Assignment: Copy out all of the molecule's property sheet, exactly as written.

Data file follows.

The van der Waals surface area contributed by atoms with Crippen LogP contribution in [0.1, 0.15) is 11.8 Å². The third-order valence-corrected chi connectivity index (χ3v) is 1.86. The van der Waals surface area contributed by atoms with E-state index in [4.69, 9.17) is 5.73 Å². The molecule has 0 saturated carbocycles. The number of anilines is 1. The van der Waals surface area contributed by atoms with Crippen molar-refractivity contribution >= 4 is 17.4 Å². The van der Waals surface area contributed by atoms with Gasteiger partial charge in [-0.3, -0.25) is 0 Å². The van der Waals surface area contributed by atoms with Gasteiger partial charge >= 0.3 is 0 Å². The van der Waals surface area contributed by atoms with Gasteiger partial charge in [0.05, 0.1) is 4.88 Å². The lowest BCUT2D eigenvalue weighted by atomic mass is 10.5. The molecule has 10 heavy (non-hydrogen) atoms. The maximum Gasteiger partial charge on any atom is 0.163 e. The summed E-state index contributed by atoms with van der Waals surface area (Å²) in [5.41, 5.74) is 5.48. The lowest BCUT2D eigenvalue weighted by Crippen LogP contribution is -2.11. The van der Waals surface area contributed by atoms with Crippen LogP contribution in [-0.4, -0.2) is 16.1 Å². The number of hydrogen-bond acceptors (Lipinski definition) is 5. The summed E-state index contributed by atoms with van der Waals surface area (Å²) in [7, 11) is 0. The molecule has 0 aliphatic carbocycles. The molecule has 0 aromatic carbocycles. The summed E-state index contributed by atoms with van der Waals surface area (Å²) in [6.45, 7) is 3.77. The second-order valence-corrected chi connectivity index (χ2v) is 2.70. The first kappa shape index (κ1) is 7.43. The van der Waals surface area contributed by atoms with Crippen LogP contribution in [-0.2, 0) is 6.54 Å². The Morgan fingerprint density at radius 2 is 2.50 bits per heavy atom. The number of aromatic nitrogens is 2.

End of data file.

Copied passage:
The van der Waals surface area contributed by atoms with Crippen LogP contribution in [0.1, 0.15) is 11.8 Å². The third-order valence-corrected chi connectivity index (χ3v) is 1.86. The van der Waals surface area contributed by atoms with E-state index in [4.69, 9.17) is 5.73 Å². The molecule has 0 saturated carbocycles. The number of anilines is 1. The van der Waals surface area contributed by atoms with Crippen molar-refractivity contribution >= 4 is 17.4 Å². The van der Waals surface area contributed by atoms with Gasteiger partial charge in [-0.3, -0.25) is 0 Å². The van der Waals surface area contributed by atoms with Gasteiger partial charge >= 0.3 is 0 Å². The van der Waals surface area contributed by atoms with Gasteiger partial charge in [0.05, 0.1) is 4.88 Å². The lowest BCUT2D eigenvalue weighted by atomic mass is 10.5. The molecule has 10 heavy (non-hydrogen) atoms. The maximum Gasteiger partial charge on any atom is 0.163 e. The summed E-state index contributed by atoms with van der Waals surface area (Å²) in [5.41, 5.74) is 5.48. The lowest BCUT2D eigenvalue weighted by Crippen LogP contribution is -2.11. The van der Waals surface area contributed by atoms with Crippen LogP contribution in [-0.4, -0.2) is 16.1 Å². The number of hydrogen-bond acceptors (Lipinski definition) is 5. The summed E-state index contributed by atoms with van der Waals surface area (Å²) in [7, 11) is 0. The molecule has 0 aliphatic carbocycles. The molecule has 0 aromatic carbocycles. The summed E-state index contributed by atoms with van der Waals surface area (Å²) in [6.45, 7) is 3.77. The second-order valence-corrected chi connectivity index (χ2v) is 2.70. The first kappa shape index (κ1) is 7.43. The van der Waals surface area contributed by atoms with Crippen LogP contribution in [-0.2, 0) is 6.54 Å². The Morgan fingerprint density at radius 2 is 2.50 bits per heavy atom. The number of aromatic nitrogens is 2.